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View Diary: San Jose: Millions Withdrawn from Bank of America and Wells Fargo! (288 comments)

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  •  I don't take hush money. (13+ / 0-)

    The Church, as an organization, is still neck-deep in the cover-up, and I am a constant critic of the Church.  

    I don't think this was an effort at image rehab, but a sincere action to do right.  

    I don't think I've mentioned this on DK, because everything connected with my abuse is difficult to talk/write about and feels private.

    Yes, the Church has settled with a number of people with non-disclosure clauses in the settlement agreements.  And not that many years ago, some bishops did hand out money to survivors to keep them quiet.  

    I filed suit against the Archdiocese in which I was abused and the religious order that the person who abused me belonged to at the time.  I can't tell you how stressful a suit that dragged on for years was.

    I don't think I can convey what it was like to go through a day of having my deposition taken by four high-powered attorneys paid for by the Archdiocese.  The deposition was supposed to start at nine in the morning, at their offices, but - oops - the videographer had somehow been given the wrong time and didn't show for three hours in which my attorney and I sat in a conference room and did our best to encourage each other.  

    When the videographer showed up, I was already tired.  The deposition by sharp attorneys went on for over seven hours, in which my sanity and my honesty were challenged.  I was interrogated about every little detail of my five years of abuse, which wasn't fun to relive.  I was interrogated in great detail about my sexual life, what sexual acts I'd ever tried, my sexual feelings, out of what I believe was partly a prurient interest by one icky attorney, and an effort to show me what they would put me through in a public trial.  It was a seven hour effort to exhaust me and intimidate me and make me say I was lying about the abuse.

    My attorney was a great source of strength.  Just tell the truth, she kept saying to me.  Nevertheless, when I read the transcript, I can see that I was almost incoherent by evening, after six hours of attorney assault.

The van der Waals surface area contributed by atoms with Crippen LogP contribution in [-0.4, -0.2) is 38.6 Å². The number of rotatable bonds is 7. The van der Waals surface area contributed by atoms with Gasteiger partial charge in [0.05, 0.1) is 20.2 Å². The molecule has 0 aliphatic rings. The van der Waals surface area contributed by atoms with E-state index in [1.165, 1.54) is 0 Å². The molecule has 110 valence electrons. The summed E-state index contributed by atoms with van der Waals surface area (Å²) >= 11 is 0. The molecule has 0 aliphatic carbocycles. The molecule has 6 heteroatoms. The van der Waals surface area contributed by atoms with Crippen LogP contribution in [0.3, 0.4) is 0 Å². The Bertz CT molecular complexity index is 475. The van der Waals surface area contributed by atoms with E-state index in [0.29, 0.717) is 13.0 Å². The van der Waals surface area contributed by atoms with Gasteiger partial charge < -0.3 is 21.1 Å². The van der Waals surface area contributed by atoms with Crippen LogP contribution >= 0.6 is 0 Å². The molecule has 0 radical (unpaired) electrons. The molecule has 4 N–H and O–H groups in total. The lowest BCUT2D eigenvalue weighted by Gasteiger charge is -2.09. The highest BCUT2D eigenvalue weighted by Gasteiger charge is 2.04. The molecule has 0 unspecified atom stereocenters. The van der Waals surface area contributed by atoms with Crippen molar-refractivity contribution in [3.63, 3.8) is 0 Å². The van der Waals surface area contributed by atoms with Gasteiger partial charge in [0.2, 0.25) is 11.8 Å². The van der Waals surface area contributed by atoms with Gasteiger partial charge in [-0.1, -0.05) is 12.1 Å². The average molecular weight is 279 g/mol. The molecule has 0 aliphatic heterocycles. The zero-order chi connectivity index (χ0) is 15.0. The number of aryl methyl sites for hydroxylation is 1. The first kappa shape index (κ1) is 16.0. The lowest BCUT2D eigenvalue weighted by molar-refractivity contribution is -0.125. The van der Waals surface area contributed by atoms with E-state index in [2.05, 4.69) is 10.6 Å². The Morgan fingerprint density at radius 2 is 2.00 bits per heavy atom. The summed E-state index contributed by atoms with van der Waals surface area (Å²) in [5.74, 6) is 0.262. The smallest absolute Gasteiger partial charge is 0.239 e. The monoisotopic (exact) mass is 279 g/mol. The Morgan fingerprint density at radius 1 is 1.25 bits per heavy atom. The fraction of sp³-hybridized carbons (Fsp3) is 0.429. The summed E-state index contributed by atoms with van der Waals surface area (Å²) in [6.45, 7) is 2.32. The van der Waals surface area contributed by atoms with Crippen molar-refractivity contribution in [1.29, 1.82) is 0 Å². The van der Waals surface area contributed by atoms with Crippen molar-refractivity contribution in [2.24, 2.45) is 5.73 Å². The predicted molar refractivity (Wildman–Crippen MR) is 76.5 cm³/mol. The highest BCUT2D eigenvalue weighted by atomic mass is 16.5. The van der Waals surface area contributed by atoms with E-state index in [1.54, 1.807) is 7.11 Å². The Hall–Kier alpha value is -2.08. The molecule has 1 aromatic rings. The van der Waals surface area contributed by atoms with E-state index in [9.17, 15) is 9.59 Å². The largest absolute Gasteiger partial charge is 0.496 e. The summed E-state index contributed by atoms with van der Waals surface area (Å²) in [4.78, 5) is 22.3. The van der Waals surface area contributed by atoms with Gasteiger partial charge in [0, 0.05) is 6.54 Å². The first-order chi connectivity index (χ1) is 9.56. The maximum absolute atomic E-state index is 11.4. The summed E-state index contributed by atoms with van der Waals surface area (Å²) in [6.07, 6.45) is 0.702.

Things dragged out for another year.  The Archdiocese was losing suit after suit, and as citizens became more irate about the abuse and the cover-ups, juries began awarding not just the amounts survivors asked for, but, on their own, started awarding punitive damages in the millions.

    For many reasons, I did not want to put my family, my kids, my siblings, through a trial, and I wasn't sure I could make it through a trial.  After a suit that shocked the Archdiocese because it award millions in punitive damages when they didn't expect it, they suggested mediation of my case to my attorney.  

    That was also exhausting.  We finally agreed to a sum that was more money than I had earned in my entire life,  more money than was really real to me.  

    Then we got to the details of the settlement agreement, and the final clause was a non-disclosure agreement in which neither party would reveal details of the case or the amount of the settlement.  

    I picked up my things and put on my jacket and said, "That's the deal breaker for me."  And something like, "I haven't done this to help the Church in its conspiracy of silence.  I insist on my right to tell my story.  I'll see you in court."  I probably wasn't quite that articulate, but that was what I tried to say.

    They weren't happy, but they almost instantly took out the non-disclosure clause, and we had an agreement.

    The money was not money I considered mine.  For me, it was so tainted that I wanted nothing to do with it, except to give it to people and organizations who needed it.  The exception was to give my children extra help through school and graduate school, because they have suffered a lot because of what I suffered as a child. I probably didn't give them enough, because they are still struggling with their student loan payments.  

    Some people who signed non-disclosure agreements believe they were coerced to sign them and have decided to violate them and tell their stories and disclose the amounts of their settlements, and dared the Church to make itself look worse by taking legal action against them.  To my knowledge, the Church has left them alone.

    I absolutely agree with you that the abuse conspiracy - and that's what it is and that's how I hope it is one day prosecuted - will haunt the Church forever.

    I personally do not understand how people can continue to belong to the Church or give it financial support.  I think most people in America, at least as far as I hear from my relatives who are (decent, caring, trustworthy) priests, who belong to the Church do not follow all of its rules, as on birth control, directives on how to think about voting, on masturbation and so on.  There are also some extremely conservative, orthodox Catholics in America.  As far as I can tell from their writings, they are very arrogant people who like to throw around Latin terms and would secretly like to bring the Inquistion back and burn people like me at the stake.

    Forgive me for going on at such length, but my integrity has already been challenged so wickedly by the Church, that I am sensitive about it.  I know you didn't mean to challenge me personally.  Thank you for caring about clergy abuse survivors  

    Despite my personal beliefs about the Church, this parish has done a good thing for good motives, and I thank them and hope other religious groups follow their example.  

    I wish you the best.
    Elizabeth

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